Table of Content
Economic Benefits of Warehousing
Service Benefits of Warehousing
While effective logistics systems should not be designed to hold inventory for extended times, there are occasions when inventory storage is justified on the basis of cost and service. Storage has always been an important aspect of economic development. In the preindustrial era, storage was performed by individual households forced to function as self- sufficient economic units. Consumers performed warehousing and accepted the attendant risks. Warehouses stored inventory in the logistics pipeline, serving to coordinate product supply and consumer demand. Because the value of strategic storage was not well understood, warehouses were often considered necessary evils that added cost to the distribution process.
2. Economic Benefits of Warehousing
Economic benefits of warehousing occur when overall logistic costs are reduced. For example, if adding a warehouse in a logistical system reduces overall transportation cost by amount greater than required investment and operational cost, then the total cost will be reduced. When total cost reductions are achievable, the warehouse is economically justified. Four basic economic benefits are: 1) Consolidate and break-bulk
3) Seasonal storage
4) Reverse logistic
2.1 Consolidate and break-bulk
The economic benefits of consolidation and break-bulk are to reduce transportation cost by using warehouse capability to group shipments. Consolidation occurs when a warehouse receives materials from a number of sources and combines them into exact quantities for a specific destination Break-bulk occurs when a warehouse receives a single large shipment and arranges for delivery to multiple destinations Both consolidation and break-bulk arrangements use warehouse capacity to improve transportation efficiency. Many logistical arrangements involve both consolidation and break-bulk.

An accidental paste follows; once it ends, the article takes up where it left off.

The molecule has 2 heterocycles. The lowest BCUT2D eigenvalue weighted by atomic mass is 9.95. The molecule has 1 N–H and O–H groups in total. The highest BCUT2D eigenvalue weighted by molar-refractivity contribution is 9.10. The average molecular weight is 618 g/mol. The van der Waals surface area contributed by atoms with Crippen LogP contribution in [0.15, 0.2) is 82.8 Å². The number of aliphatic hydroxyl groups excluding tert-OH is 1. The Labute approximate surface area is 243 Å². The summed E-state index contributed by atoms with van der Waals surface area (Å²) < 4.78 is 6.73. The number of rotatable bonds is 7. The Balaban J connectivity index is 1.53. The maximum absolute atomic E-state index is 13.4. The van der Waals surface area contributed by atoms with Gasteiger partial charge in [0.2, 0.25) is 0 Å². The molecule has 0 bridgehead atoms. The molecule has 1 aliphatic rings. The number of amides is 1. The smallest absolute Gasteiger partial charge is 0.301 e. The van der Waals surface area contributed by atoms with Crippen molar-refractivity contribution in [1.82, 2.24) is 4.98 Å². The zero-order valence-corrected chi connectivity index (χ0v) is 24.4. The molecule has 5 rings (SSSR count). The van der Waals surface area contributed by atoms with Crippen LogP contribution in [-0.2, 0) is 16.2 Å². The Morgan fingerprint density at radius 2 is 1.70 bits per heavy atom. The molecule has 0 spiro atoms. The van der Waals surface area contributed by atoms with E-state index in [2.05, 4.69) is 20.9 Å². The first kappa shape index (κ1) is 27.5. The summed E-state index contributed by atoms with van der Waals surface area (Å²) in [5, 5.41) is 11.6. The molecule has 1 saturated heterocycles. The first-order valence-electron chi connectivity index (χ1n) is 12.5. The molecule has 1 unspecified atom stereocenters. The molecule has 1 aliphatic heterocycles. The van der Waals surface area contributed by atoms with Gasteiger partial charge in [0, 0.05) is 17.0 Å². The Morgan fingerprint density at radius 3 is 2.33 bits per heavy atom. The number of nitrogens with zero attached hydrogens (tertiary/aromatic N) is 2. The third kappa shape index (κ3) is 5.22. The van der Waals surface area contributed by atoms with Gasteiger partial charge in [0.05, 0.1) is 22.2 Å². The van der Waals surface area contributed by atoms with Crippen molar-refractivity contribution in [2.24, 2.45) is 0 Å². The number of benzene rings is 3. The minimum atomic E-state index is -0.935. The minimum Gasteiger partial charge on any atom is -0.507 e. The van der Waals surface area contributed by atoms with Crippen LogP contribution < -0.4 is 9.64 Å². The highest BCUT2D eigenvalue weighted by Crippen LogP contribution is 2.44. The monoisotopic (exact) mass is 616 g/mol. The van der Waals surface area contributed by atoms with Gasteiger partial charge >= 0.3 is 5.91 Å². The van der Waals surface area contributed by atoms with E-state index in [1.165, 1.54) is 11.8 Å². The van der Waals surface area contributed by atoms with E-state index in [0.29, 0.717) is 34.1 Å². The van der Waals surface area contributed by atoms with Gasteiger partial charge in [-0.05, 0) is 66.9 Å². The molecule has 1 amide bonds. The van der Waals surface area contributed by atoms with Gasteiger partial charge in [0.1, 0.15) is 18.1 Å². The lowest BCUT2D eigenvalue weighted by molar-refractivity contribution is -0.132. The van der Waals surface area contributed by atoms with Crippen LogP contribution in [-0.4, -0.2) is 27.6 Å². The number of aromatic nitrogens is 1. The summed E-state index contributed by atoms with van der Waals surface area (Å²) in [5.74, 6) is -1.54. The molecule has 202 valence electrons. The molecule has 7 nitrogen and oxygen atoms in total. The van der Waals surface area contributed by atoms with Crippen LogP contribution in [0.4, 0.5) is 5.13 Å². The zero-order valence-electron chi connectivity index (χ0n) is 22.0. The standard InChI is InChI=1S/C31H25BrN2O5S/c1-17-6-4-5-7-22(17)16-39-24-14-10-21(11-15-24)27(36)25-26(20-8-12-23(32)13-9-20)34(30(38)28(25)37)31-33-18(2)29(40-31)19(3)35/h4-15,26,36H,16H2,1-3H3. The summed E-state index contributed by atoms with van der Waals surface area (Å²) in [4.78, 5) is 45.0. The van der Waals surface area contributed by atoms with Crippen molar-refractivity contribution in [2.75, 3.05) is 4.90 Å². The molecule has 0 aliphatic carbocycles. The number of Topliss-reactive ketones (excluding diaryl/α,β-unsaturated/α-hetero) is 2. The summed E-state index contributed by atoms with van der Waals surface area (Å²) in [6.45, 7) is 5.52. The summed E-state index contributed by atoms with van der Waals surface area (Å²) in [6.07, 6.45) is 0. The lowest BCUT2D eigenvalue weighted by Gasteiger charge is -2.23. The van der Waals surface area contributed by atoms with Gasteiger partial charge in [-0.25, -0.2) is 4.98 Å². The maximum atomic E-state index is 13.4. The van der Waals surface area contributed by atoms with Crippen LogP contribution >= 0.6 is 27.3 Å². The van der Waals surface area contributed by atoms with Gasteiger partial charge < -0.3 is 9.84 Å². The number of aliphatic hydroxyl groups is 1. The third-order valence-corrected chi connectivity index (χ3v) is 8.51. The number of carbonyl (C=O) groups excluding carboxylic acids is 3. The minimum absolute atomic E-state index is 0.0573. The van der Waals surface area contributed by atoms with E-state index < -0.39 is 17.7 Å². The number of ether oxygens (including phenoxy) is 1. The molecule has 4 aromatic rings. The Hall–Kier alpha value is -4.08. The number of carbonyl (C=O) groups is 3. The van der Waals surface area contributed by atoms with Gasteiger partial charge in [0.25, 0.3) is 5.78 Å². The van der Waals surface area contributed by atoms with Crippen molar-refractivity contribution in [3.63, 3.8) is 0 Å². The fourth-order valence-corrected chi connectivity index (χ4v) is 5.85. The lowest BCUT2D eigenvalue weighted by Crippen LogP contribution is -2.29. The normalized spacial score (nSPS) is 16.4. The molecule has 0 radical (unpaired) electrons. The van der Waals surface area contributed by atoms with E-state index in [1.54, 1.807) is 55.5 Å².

The basic benefit of sorting is to reconfigure freight as it flows from origin to destination. Three types of assortment—cross-docking, mixing, and assembly—are widely performed in logistical systems. The objective of cross-docking is to combine inventory from multiple origins into a specified assortment for a specific customer. Retailers make extensive use of cross- dock operations to replenish fast-moving store inventories. Cross-docking requires precise on-time delivery from each manufacturer. As product is received and unloaded at the warehouse, it is sorted by destination. In most instances, the customer has communicated precise volume requirements of each product for each destination. The manufacturers, in turn, may have sorted, loaded, and labeled the appropriate quantity by destination. Product is then literally moved across the dock from receiving into a truck dedicated to the delivery destination. The high degree of precision required for effective cross-docking makes successful operation highly dependent on information technology. Mixing is usually performed at an intermediate location between shipment origin and destination. In a typical mixing operation, carloads or truckloads of products are shipped from origin to mixing warehouses. These inbound shipments are planned to minimize inbound transportation cost. Upon arrival at the mixing warehouse, shipments are unloaded and sorted into the combination desired by each customer. In-transit mixing has been traditionally supported by special transportation rates that provide financial incentives to facilitate the process. During the mixing process, inbound products can be combined with others regularly stocked at a warehouse. Warehouses that perform in-transit mixing have the net effect of reducing overall product storage in a logistical system while...
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